Less than 1% iron in the zinc concentrate is pretty bloody pure. Something around 10% is more typical in zinc concentrates. So we have a MVT deposit that is very easy (read: lower cost) to mine, we'll be producing relatively pure zinc concentrates that are easier (read: lower cost) to smelt, we'll be getting silver credits (read: offset costs = lower treatment charges), we have a large/growing high-grade deposit that is easier (read: lower cost) to mine/mill and all the infrastructure (except the mine itself) is already built and available for use. No wonder Pomorzany is making money on low grade ores even with Zinc at depressed prices.
The Zinc supply/demand paradigm was looking like it might get pushed out further than expected given that some of these big mines slated to close in 2013-2014 are managing to eke out another year of production and China increasing output of Zinc by 20% in 2012 was definitely a surprise.... but if this is a relatively easy to mine/mill/smelt operation with a long mine life (after resource expansion) it adds tremendous value.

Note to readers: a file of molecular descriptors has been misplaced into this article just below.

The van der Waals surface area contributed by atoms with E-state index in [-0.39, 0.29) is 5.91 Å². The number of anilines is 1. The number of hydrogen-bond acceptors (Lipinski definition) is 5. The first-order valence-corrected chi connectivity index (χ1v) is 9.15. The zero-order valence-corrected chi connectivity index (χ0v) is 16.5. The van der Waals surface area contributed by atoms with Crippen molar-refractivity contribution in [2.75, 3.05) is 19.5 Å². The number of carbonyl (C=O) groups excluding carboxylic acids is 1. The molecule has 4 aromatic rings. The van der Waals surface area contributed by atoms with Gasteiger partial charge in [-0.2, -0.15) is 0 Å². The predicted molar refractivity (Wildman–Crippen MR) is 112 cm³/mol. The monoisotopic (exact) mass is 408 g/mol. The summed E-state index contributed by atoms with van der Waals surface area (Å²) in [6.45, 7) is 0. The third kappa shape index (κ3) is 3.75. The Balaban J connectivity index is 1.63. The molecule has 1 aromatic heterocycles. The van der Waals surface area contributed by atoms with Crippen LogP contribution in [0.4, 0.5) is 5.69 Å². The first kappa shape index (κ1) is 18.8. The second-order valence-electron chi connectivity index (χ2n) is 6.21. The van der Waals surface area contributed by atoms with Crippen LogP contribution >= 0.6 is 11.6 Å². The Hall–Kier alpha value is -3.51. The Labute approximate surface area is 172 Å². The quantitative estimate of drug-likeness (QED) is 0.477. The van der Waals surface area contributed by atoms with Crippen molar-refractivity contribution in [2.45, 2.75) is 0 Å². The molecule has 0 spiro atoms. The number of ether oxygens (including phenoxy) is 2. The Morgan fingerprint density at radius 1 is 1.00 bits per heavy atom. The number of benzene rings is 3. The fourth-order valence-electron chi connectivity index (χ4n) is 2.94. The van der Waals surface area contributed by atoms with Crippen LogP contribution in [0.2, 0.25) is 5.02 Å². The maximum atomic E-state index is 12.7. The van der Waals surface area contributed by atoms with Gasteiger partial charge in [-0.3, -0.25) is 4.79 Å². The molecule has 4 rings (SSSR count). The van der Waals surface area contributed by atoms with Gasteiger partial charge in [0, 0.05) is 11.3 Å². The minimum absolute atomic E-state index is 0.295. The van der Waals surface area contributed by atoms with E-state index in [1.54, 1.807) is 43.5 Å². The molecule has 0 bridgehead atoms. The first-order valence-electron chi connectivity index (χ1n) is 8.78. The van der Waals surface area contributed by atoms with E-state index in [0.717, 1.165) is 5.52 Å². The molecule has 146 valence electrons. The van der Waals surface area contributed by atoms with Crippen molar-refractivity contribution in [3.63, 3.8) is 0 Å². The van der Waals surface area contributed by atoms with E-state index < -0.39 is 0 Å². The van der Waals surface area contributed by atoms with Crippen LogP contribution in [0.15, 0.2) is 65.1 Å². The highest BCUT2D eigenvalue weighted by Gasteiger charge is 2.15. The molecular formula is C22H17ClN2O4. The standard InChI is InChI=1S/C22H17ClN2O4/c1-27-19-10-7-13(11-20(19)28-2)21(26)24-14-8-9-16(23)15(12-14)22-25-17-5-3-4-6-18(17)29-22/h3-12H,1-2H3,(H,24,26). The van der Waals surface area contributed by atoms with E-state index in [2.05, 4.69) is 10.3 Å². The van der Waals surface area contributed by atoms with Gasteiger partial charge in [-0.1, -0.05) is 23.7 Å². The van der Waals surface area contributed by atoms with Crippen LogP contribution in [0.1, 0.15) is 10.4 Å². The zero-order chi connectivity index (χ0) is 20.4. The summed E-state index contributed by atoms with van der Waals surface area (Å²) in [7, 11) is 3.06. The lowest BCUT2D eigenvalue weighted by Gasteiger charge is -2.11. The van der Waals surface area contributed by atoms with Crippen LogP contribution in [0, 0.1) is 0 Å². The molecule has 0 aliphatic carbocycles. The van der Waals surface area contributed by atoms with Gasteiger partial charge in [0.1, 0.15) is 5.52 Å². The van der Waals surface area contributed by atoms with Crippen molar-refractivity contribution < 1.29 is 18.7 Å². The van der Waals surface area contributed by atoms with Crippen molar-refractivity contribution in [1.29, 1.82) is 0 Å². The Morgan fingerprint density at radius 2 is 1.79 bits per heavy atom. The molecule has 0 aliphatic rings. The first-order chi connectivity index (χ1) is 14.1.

If these preliminiary metallurgical tests hold, then this is the type of deposit that is foundational for profitable, long-term operations and majors will be interested. Looking at what the gold majors did over the past few years - buy anything and everything to boost production regardless of OPEX or cost it's clear that it failed and the tide has turned. Now only quality deposits are being developed.
It appears (so far) that we have a high-quality deposit here and Zinc in over-supply for another two years would actually benefit Rathdowney - lower quality zinc projects might get delayed or go un-developed so when the supply crunch hits, it'll hit that much harder and provide greater value to the shareholders of this company.
I hate sounding like a cheer leader but it's hard to find problems here - and that's usually a pretty easy thing with junior resource investments.